Regularly Clean Your Inbox
Now that you have learned how to create labels it is time to put them to work. Take time each week to clean up your inbox by deleting and archiving old messages.
Removing emails that have been resolved from your primary inbox will ensure you don’t bury important messages that still need attention. Exactly how you do this is a personal preference. You can file emails away under their correct label. You can create an archive label to store old messages you might want to refer to again. Or you can delete messages if you are sure you will not need that conversation again. Deleted messages will sit in your trash folder for 30 days before it is deleted entirely.
Cleaning up your inbox regularly will only leave behind what is essential.
Google Tasks and Google Calendar
These two tools can help boost your productivity and improve how you use your Gmail. Both Google Tasks and Google Calendar are built into your Gmail account. These can be accessed on the right-hand menu where you will find 3 icons, the third being google keep a note-taking tool.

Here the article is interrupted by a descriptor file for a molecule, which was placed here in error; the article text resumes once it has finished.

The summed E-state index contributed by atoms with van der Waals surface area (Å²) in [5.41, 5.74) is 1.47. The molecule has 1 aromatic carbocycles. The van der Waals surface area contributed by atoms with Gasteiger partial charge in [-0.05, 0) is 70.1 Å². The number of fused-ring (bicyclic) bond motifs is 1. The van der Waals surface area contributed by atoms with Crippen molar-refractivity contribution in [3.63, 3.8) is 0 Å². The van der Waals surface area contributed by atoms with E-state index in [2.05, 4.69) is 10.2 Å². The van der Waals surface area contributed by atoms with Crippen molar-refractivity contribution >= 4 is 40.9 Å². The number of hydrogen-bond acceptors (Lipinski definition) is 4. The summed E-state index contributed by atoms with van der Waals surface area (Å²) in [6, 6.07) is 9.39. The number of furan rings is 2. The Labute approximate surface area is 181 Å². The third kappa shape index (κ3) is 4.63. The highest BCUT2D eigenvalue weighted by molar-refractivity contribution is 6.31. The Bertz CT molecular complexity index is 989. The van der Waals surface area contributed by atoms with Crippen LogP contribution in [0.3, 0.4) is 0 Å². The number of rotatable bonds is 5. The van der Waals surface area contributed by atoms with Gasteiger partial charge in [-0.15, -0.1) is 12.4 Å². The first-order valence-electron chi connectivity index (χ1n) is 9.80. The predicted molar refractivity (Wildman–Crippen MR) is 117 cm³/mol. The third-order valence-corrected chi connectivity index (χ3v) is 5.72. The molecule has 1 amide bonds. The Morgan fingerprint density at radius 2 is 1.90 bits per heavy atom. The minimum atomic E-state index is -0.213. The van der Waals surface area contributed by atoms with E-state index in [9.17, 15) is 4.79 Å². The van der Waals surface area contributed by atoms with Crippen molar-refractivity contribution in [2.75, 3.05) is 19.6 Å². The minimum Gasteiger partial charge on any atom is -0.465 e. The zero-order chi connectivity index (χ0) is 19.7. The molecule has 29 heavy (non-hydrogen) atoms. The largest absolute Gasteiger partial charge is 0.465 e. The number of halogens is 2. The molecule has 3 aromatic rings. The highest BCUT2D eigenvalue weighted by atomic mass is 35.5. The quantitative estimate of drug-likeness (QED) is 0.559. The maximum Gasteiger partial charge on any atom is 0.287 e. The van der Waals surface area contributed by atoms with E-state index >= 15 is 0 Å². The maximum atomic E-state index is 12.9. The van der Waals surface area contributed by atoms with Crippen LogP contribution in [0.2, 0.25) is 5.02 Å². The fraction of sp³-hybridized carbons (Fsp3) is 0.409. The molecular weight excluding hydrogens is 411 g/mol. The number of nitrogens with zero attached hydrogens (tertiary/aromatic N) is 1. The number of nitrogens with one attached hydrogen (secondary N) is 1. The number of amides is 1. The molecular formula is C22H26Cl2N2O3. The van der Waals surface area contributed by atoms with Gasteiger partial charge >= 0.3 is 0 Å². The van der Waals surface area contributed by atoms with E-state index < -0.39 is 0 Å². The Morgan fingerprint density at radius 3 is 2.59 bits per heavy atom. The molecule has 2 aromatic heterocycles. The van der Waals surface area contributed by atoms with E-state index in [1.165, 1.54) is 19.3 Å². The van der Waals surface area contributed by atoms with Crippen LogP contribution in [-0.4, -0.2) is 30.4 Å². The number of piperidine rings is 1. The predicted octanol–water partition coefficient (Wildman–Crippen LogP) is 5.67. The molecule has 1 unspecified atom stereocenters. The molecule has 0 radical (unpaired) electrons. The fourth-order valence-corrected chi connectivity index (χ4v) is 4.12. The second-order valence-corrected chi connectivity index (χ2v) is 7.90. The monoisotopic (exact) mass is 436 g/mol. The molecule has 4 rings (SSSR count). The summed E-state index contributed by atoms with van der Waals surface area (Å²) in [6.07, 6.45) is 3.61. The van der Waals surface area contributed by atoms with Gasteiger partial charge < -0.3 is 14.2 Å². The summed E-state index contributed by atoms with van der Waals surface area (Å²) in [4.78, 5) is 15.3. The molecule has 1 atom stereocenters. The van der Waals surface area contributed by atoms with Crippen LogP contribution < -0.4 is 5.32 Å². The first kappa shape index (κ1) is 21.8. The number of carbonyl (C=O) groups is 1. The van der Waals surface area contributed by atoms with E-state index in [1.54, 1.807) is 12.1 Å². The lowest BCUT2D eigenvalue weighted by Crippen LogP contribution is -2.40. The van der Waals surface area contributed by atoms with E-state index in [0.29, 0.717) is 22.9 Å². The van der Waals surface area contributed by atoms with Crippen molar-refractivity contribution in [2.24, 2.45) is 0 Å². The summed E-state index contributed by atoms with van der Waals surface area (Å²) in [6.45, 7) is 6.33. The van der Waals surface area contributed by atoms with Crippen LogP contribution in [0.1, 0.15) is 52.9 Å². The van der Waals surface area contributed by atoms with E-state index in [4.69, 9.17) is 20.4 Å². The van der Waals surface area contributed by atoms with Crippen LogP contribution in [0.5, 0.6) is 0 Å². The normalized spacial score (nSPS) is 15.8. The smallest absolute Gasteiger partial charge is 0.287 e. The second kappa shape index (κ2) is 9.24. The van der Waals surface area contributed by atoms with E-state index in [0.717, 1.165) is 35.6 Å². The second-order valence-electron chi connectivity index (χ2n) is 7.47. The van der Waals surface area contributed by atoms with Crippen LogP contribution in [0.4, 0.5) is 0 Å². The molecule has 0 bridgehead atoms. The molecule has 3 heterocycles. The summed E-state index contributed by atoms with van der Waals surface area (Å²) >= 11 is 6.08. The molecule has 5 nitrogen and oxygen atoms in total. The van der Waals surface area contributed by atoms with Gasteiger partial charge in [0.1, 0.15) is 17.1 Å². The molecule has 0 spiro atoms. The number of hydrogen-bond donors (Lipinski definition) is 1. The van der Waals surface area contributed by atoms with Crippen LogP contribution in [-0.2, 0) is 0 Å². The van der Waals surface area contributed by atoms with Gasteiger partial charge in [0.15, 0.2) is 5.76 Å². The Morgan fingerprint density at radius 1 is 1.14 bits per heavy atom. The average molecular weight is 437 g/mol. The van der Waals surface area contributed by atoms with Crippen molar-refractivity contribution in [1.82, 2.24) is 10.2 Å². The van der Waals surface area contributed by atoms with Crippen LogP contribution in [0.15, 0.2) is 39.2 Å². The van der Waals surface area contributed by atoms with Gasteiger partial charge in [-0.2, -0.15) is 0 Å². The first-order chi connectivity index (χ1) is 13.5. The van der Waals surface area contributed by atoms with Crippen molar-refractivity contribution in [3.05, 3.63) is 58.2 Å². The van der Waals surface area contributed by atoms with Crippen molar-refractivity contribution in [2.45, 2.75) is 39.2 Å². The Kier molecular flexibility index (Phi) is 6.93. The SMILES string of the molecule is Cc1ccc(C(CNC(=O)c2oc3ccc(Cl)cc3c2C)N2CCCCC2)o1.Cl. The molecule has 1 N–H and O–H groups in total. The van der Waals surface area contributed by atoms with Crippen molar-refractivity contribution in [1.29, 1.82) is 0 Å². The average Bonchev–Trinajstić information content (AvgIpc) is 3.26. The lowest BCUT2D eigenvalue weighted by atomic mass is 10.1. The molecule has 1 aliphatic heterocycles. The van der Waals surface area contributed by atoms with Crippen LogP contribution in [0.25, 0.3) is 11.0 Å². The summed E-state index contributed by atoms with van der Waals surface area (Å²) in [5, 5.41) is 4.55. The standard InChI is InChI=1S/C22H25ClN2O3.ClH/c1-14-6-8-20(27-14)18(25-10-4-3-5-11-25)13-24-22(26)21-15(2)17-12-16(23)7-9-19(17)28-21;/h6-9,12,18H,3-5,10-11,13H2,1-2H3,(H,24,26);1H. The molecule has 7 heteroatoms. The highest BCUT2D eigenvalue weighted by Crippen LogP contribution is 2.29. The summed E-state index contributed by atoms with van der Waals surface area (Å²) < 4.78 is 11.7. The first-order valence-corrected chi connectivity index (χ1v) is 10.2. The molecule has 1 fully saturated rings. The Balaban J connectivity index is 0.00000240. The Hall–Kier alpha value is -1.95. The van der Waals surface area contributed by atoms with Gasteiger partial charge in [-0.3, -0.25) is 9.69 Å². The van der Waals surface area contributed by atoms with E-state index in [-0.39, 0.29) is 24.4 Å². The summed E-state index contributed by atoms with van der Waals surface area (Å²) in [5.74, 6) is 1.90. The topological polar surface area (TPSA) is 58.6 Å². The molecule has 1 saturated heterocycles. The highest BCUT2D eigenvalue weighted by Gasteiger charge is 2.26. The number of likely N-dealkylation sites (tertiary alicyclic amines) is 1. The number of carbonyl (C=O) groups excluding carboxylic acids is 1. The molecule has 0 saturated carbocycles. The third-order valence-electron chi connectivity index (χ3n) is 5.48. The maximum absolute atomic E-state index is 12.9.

Google Tasks is a to-do-list service where you can create tasks and items and cross them out as you complete them. You can create list categories for specific projects and you can create subtasks if a task has a series of required actions. Google Tasks are automatically synced with your Google Calendar and tasks with a due date will appear in your calendar and you will get a reminder to complete each task as it falls due. This is a very handy function for managing your Gmail. If you receive an email that requires action before a reply you can create a task to address the issue and a task to reply to the email.
In addition to Google Tasks, your Google Calendar can help you manage your Gmail. A Google Calendar summary is available as a side panel from your inbox. Here you can set meetings you arrange via email and can email invites to your attendees. You can also set aside time for yourself to answer emails and to regularly clean up your inbox.
Using Gmail Like a Pro
Now you have everything you need to start using Gmail like a pro. From how to create Labels to, keeping track of your emails and tasks with Google Tasks you now know how to organize your Gmail.